Detecting Damage in Grouted Tension Elements

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Title: Detecting Damage in Grouted Tension Elements

Author(s): Sharon L. Wood

Publication: Special Publication

Volume: 296

Issue:

Appears on pages(s): 1-16

Keywords: cable stays, post-tensioned tendons, residual tensile strength, damage detection, natural frequencies, redundancy

Date: 3/6/2014

Abstract:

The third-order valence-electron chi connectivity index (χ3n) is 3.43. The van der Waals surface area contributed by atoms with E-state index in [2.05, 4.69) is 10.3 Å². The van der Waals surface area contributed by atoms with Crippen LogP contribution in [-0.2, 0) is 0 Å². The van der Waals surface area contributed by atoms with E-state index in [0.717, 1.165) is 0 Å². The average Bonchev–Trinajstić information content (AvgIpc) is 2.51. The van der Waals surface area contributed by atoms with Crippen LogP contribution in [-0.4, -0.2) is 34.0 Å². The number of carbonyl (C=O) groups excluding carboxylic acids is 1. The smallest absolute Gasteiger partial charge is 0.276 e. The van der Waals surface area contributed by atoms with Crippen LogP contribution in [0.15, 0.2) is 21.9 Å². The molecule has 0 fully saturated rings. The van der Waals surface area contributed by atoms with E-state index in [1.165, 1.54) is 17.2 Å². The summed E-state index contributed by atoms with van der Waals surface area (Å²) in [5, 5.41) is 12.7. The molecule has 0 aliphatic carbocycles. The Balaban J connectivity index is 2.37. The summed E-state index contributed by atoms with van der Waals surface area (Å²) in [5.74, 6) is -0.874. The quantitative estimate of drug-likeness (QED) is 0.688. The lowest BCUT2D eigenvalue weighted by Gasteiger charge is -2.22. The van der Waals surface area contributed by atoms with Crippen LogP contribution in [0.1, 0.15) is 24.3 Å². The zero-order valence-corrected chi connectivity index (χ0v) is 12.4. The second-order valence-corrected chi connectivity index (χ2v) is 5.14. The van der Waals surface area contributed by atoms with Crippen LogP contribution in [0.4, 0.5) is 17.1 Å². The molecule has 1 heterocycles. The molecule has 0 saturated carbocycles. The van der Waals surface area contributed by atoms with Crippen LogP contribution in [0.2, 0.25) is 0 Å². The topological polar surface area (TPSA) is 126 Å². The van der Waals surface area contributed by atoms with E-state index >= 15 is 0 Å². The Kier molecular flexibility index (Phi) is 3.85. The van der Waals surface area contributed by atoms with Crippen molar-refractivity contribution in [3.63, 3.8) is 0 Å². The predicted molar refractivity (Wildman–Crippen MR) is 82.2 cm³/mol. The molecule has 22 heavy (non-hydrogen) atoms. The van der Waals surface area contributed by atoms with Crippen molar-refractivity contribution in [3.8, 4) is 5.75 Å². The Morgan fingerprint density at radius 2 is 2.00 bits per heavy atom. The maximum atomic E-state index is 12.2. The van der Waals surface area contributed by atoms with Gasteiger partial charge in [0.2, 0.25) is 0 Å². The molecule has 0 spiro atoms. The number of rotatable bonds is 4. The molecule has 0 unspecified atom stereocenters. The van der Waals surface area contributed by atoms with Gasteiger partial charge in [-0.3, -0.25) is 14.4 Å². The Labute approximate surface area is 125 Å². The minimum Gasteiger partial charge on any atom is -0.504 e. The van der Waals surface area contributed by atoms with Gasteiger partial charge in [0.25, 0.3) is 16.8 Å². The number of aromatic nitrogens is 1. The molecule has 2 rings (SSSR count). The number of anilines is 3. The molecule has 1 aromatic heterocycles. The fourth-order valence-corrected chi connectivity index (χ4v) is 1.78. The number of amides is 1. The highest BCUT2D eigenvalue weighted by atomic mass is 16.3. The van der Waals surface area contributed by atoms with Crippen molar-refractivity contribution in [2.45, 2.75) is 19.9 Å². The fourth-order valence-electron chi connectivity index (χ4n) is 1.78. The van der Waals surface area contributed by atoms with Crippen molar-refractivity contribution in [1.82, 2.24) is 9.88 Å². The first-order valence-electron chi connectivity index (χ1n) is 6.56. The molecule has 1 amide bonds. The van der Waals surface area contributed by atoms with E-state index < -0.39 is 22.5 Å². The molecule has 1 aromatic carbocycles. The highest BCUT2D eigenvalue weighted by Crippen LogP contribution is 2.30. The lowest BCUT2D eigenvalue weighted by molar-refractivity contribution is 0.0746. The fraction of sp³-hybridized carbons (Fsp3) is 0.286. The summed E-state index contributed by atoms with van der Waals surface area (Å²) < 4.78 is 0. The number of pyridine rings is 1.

Prestressing steel is used as the primary tension element in stay cables and external, post-tensioned tendons on long-span bridges throughout the US. The steel is often encased in plastic duct or pipe, which is filled with grout, to provide two layers of corrosion protection. Nondestructive methods have been used successfully to detect severely damaged tension elements on several bridges, but the reliability of these methods to detect the onset of structural damage has not been documented. The results of laboratory tests are used to demonstrate that the residual tensile strength of a grouted tension element decreases more rapidly with increasing levels of damage than the tensile force under service loads. The grout and duct provide a mechanism for fractured strands to re-anchor along the length. Nondestructive methods that detect damage by approximating changes in the service-level tensile force will underestimate the level of structural damage and overestimate the residual tensile strength of a damaged cable or tendon if this inherent redundancy is not considered. Continuous monitoring with an acoustic system provided a reliable means of tracking damage in near real time for the laboratory specimens, but only damage that occurs while the system is operational can be detected.